From his Lunenburg office, attorney Matthew Gilman represents clients all over the state of Massachusetts. Fill out the form on this page or call the office today to connect with him and set up a free consultation. Matthew will discuss your case in the office or even in your own home and determine the best way forward for your unique situation.
Recently the Massachusetts legislature passed a law, signed by Governor Baker, which lifted the requirement that those convicted of certain drug offenses have their driver’s license suspended. Prior to the enactment of this legislation, individuals convicted under the 94c Controlled Substance Act had an automatic driver’s license suspension ranging from one to five years. In addition to the suspension, these individuals were required to pay a $500 reinstatement fee at the expiration of the suspension period.
The new legislation, which went into effect on March 30, 2016, did away with the mandatory license suspension for drug offenses that did not involve operating a motor vehicle. Statistics showed that nearly 7,000 people in Massachusetts had a license suspension due to a drug conviction. More often than not, when these individuals applied for a hardship license, they were denied at the Registry of Motor Vehicles due to the extremely strict requirements. The new legislation permits these individuals to serve their time, complete probation, but also continue to drive to work to help provide for their families.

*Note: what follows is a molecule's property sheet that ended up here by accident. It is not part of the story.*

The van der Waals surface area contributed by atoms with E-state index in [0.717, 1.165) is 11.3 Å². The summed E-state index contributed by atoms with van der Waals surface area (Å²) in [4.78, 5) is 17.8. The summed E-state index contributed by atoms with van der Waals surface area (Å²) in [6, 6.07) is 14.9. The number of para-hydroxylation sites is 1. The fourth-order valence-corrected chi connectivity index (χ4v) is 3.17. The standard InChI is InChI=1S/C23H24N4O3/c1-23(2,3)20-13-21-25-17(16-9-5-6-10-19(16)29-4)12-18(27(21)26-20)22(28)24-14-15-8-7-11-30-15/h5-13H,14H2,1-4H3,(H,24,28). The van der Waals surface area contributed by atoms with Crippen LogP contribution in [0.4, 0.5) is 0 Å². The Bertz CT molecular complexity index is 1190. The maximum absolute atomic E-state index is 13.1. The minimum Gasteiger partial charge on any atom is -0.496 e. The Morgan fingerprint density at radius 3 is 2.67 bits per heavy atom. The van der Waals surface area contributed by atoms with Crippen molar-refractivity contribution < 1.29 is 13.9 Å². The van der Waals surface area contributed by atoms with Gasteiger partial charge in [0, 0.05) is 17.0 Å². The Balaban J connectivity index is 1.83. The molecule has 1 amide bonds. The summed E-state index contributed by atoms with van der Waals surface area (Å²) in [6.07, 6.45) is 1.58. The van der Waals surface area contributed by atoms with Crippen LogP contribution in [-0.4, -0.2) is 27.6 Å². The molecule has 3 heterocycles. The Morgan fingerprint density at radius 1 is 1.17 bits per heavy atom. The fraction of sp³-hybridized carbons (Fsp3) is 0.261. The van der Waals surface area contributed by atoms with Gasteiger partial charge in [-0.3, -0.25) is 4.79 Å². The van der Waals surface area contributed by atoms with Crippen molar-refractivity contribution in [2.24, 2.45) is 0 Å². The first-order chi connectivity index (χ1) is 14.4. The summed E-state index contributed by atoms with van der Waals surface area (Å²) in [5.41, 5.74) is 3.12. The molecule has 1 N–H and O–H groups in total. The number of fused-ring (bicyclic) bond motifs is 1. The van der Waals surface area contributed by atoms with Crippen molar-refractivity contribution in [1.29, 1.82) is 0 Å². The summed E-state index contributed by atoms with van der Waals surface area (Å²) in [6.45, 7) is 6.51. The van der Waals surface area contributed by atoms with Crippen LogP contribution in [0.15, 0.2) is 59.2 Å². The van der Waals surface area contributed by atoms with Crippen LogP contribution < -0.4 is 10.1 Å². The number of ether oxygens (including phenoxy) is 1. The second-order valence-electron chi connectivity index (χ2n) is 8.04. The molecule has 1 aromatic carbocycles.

People all across the Commonwealth are struggling with substance abuse disorders. The criminal justice system is slowly moving to make important changes in how our criminal justice system treats these individuals. The new legislation will allow these individuals to work, to drive (legally), and provide for their families.
If you were convicted of a drug offense in Massachusetts and lost your license, you may be eligible for reinstatement. Contact Gilman Law to discuss your situation with a former RMV hearing officer.